Following their tepid 2-0 defeat to Brentford on the opening day, the pressure has begun to rise on Mikel Arteta and his team.
Heading into Sunday’s game, Arsenal’s first at the Emirates Stadium this season under the watchful eye of their fans, there was still an air of “we’re going to get beaten today”.
Arsenal’s form hasn’t exactly been stellar stuff, but equally, its notable absences that lead to such a shocking attitude from the fans. Pierre-Emerick Aubameyang was back in the squad following his COVID-19 diagnosis, however, Alexandre Lacazette, Rúnar Alex Rúnarsson and new signing Ben White, were absent with COVID too, meanwhile Martin Ødegaard did not have his visa sorted in time and Gabriel Magalhães and Thomas Partey were not fit.
If ever a team looked it had multiple players missing from it, it was Arsenal. Holding and Marí, who had formed an uneasy yet effective partnership last season, were torn apart by Chelsea new boy Romelu Lukaku. Lukaku’s strength was far too much to handle for Arsenal, especially for Marí, who was tossed aside as if he were a rag doll, which allowed Lukaku space in the box as he tapped in from close-range to give the visitors the lead.
Arsenal looked shaken and perhaps need the rallying cries of established seniors, but with only Granit Xhaka on the field to do the rallying, there simply wasn’t enough experience and it was unsurprising that Chelsea added a second a quarter of an hour later.
The second-half was a more confident showing from the home side. Whether that be because Chelsea took their foot off the gas or because Arsenal were slowly growing in confidence is unknown. Emile Smith Rowe and Gabriel Martinelli had shots early on that tested Édouard Mendy, but ultimately, Arsenal were well beaten by this point and a few snapshots were not going to change that.
The final whistle was a welcome sound as Arsenal trudged off the field to a chorus of boos and jeers.
In Arsenal’s defence, taking six starting players out of any team and they would probably struggle to provide much of an attacking threat ot defensive rigidity.
The absences of Thomas Partey and Gabriel Magalhães were the most notable. Partey’s ability to control possession in midfield and Gabriel’s strengths were two things Arsenal desperately lacked on the day.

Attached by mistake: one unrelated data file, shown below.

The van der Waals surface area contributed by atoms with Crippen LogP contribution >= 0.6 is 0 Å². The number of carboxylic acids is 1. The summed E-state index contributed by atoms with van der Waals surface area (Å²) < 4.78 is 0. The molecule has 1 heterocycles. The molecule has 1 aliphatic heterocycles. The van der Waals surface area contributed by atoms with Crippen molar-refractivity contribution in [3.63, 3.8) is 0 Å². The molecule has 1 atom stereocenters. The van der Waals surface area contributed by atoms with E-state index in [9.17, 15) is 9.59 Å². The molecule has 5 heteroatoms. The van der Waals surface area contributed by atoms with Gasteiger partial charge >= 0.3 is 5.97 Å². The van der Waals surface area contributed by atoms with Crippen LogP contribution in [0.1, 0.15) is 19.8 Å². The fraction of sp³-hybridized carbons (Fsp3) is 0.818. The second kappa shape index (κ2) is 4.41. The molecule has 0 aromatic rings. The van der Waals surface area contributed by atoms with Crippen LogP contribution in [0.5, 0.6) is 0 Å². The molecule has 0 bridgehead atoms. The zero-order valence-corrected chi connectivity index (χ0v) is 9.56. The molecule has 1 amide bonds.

It seemed as though there was very little that Mikel Arteta could realistically have done to improve things. The formation could probably have been switched to a back-three in order to provide more cover for the defence, but realistically, the Spaniard was doing the best he could with what he had available to him.
With Manchester City looming on the horizon in the league, it seems unlikely that Arsenal will be grabbing three points anytime soon. City are the favourites for the title and Arsenal are currently unable to score even a consolation goal at the moment. The hard part for Mikel Arteta now will be preventing a blood-bath.
The final days of the transfer window will be decisive for Arsenal now.
Arsenal team: 1.) Bernd Leno 17.) Cédric Soares 16.) Rob Holding 22.) Pablo Marí 3.) Kieran Tierney (Tavares 66’) 34.) Granit Xhaka (c) 23.) Albert Sambi Lokonga 19.) Nicolas Pépé 10.) Emile Smith Rowe 7.) Bukayo Saka (Aubameyang 61’) 35.) Gabriel Martinelli (Balogun 79’)
Arsenal have announced the signing of Sheffield United goalkeeper Aaron Ramsdale in a deal believed to be worth £24m, which will rise to £30m with incentives, though these incentives are not likely to kick in for a while. Ramsdale signs for the club on a four-year contract, with the option for a fifth. Ramsdale will wear the number 32 shirt. He has also been registered in time to be in the squad for Arsenal’s game against Chelsea on Sunday.
Ramsdale’s signing is perhaps a surprising one for Arsenal fans. The club had been heavily linked with Ajax goalkeeper André Onana, however, after the Cameroonian’s doping ban was only shortened to November, Arsenal sought their fortunes elsewhere.
It has long been reported that Arsenal were particularly insistent on signing a homegrown goalkeeper, with Newcastle’s Freddie Woodman and West Bromwich Albion’s Sam Johnstone also under consideration.
Ramsdale was recommend to the Arsenal scouting team by goalkeeping coach Iñaki Caña Pavón, who previously recommended the signing of Rúnar Alex Rúnarsson from FC Dijon last season.
Another twist in the tale seems to be that Technical Director Edu has successfully managed to call Sheffield United’s bluff. Arsenal walked away from an initial deal when Sheffiled United demanded too much money, however, Edu seems to have brought the price down somewhat.
A deal for Barcelona’s Brazilian goalkeeper Neto had also been mooted and is believed to have been the catalyst for Sheffield United lowering their original demands, with the player himself even handing in a transfer request in order to expedite the move.
Ramsdale’s career as a player is not perhaps as thrilling as other players the club have looked at and the fact that the player has been relegated no fewer than three times, though, it should be pointed out that Ramsdale’s performances were not the reason for this.